July 18, 2013
Charter school advocates are criticizing the UFT after the union filed a lawsuit that aims to curb the Bloomberg administration’s ability to offer space to charter schools.
The 15-page suit, filed today in State Supreme Court, asks for the city to be barred from proposing changes to how school buildings are used that would take effect after the first day of the following school year. The suit comes as the Department of Education considers plans, including charter school co-locations, that would not be implemented until 2015, nearly two years after Mayor Bloomberg leaves office.
If a judge sides with the union, the department could try to set co-locations for the fall of 2014 this fall, but it could not plan further ahead, and plans that were approved last year for 2014 would be undone. (more…)
July 12, 2013
A leading resource for New York City charter schools is preparing to lend its expertise out to school operators across the country.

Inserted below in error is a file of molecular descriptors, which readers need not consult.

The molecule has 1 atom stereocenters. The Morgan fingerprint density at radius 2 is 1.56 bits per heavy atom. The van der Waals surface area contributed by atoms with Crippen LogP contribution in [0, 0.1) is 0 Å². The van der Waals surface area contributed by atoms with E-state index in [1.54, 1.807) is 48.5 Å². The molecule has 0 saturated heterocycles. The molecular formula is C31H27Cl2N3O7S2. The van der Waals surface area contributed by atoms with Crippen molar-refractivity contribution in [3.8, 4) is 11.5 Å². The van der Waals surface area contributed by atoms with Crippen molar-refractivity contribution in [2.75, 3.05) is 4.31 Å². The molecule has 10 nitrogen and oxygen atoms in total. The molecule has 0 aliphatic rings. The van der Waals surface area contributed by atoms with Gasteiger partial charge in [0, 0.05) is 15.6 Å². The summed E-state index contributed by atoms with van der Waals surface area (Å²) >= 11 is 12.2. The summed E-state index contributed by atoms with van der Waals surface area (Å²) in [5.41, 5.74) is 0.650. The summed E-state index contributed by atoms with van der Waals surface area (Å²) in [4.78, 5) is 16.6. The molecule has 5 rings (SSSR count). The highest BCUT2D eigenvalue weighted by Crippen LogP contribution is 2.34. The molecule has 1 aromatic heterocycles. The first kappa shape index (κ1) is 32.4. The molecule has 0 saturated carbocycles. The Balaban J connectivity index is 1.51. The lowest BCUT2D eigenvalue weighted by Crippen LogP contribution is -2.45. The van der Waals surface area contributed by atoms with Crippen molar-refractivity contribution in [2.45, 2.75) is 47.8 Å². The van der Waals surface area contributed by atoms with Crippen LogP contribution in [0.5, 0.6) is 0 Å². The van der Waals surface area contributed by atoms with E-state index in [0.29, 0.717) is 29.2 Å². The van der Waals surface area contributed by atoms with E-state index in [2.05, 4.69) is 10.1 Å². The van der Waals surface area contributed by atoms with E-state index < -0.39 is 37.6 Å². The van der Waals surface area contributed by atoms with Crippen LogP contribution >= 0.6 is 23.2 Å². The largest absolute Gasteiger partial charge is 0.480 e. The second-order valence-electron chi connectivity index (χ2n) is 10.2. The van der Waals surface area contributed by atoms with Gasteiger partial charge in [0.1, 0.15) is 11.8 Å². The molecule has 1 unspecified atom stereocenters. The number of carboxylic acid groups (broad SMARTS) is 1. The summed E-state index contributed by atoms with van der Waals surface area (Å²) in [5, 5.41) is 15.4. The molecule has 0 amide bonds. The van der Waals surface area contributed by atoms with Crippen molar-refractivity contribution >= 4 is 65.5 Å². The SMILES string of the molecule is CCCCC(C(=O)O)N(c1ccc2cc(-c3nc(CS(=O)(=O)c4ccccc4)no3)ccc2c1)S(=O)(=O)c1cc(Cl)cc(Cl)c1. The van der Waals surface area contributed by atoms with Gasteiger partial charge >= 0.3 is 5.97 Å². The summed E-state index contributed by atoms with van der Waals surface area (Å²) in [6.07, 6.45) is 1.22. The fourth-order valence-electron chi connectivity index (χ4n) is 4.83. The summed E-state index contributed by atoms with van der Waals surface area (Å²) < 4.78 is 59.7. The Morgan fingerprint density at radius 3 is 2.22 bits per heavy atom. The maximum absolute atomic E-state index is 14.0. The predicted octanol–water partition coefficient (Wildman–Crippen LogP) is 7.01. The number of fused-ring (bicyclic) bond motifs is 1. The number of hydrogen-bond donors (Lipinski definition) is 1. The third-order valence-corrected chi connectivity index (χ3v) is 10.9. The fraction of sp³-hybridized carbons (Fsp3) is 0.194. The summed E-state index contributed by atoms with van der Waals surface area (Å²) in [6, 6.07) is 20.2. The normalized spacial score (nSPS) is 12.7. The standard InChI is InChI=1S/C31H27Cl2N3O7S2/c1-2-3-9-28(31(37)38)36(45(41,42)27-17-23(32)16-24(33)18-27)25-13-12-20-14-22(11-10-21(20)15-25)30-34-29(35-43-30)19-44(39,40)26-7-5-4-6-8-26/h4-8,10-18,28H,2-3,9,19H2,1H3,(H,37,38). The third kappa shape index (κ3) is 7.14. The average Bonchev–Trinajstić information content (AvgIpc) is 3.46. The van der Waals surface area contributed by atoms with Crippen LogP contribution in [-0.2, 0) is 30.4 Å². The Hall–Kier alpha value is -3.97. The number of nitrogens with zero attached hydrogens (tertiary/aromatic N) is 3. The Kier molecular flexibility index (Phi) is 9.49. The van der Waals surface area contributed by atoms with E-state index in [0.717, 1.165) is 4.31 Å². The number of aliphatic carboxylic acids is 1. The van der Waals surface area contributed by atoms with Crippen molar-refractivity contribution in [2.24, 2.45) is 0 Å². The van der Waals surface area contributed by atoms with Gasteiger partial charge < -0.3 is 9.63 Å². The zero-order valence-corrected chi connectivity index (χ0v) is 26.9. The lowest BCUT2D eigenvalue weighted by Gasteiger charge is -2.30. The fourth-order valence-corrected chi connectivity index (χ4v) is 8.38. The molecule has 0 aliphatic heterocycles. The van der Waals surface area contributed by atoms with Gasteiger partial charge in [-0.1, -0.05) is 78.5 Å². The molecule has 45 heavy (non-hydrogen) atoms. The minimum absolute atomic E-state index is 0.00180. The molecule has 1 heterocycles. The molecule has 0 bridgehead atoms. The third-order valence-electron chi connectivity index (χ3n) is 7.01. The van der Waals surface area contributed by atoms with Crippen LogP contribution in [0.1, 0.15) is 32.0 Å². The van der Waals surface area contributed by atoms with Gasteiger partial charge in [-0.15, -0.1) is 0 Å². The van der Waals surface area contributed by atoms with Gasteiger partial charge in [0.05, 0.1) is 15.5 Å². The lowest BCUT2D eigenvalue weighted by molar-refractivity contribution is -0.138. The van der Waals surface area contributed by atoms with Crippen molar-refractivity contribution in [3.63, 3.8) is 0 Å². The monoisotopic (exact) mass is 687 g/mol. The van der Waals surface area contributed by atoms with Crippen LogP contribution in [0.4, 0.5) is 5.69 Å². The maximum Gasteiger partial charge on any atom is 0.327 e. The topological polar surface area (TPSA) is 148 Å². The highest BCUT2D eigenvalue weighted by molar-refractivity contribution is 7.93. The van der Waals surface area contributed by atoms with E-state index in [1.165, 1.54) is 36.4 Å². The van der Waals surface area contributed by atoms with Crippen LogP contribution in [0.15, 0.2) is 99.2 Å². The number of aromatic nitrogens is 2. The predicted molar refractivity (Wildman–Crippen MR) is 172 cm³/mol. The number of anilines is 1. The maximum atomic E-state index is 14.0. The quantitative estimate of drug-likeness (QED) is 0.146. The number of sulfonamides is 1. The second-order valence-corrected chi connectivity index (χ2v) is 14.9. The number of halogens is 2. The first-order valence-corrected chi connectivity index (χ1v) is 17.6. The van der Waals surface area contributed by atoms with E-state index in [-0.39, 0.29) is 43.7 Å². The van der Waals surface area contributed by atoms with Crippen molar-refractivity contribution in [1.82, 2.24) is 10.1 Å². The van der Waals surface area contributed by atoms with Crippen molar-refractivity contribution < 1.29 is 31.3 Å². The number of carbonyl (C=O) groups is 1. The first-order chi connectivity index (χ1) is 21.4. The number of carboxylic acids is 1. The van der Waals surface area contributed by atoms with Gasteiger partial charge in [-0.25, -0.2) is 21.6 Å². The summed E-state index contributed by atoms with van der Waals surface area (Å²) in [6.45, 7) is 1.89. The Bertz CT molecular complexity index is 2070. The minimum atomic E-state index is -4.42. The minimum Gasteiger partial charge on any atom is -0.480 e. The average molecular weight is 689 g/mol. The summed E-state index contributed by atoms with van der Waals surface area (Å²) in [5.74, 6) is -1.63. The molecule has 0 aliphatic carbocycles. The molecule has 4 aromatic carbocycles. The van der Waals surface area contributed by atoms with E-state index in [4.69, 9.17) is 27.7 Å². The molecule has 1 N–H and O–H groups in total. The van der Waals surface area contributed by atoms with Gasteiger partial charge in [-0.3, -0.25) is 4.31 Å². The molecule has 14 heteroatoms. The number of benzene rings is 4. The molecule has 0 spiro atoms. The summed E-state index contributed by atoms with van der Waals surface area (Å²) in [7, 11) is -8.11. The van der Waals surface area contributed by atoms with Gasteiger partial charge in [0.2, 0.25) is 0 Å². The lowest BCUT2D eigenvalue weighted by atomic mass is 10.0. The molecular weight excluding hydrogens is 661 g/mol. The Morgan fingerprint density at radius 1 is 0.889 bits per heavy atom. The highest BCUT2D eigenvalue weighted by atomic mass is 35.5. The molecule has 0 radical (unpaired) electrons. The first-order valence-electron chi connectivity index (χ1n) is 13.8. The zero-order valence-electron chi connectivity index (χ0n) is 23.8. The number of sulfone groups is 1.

The New York City Charter School Center’s expansion of an existing program, “Replicating Quality Schools,” comes as the city’s charter sector faces an uncertain future. With Mayor Bloomberg, a longstanding charter supporter, leaving office at the end of the year, it is likely that the next mayor will not make it as easy for charter schools to open in public space, a cost-saving measure that has allowed the charter sector to flourish over the last decade.
Elsewhere in the country, the outlook for the publicly financed but privately managed schools is more favorable. So the charter center announced this week that it plans to help charter operators set up new schools in other cities, using a 2011 program for city charter schools that aimed to duplicate as a blueprint. (more…)
July 9, 2013
Some Democratic mayoral candidates are calling for a moratorium on charter school co-locations and at least two have said they would require charter schools to pay rent. But charter school advocates say they remain not too concerned.
“We should be worried … [but] I don’t think we should be panicked,” said James Merriman, CEO of the New York City Charter School Center, this morning at a panel discussion about the future of education in New York City hosted by the Manhattan Institute for Policy Research, a right-wing think tank.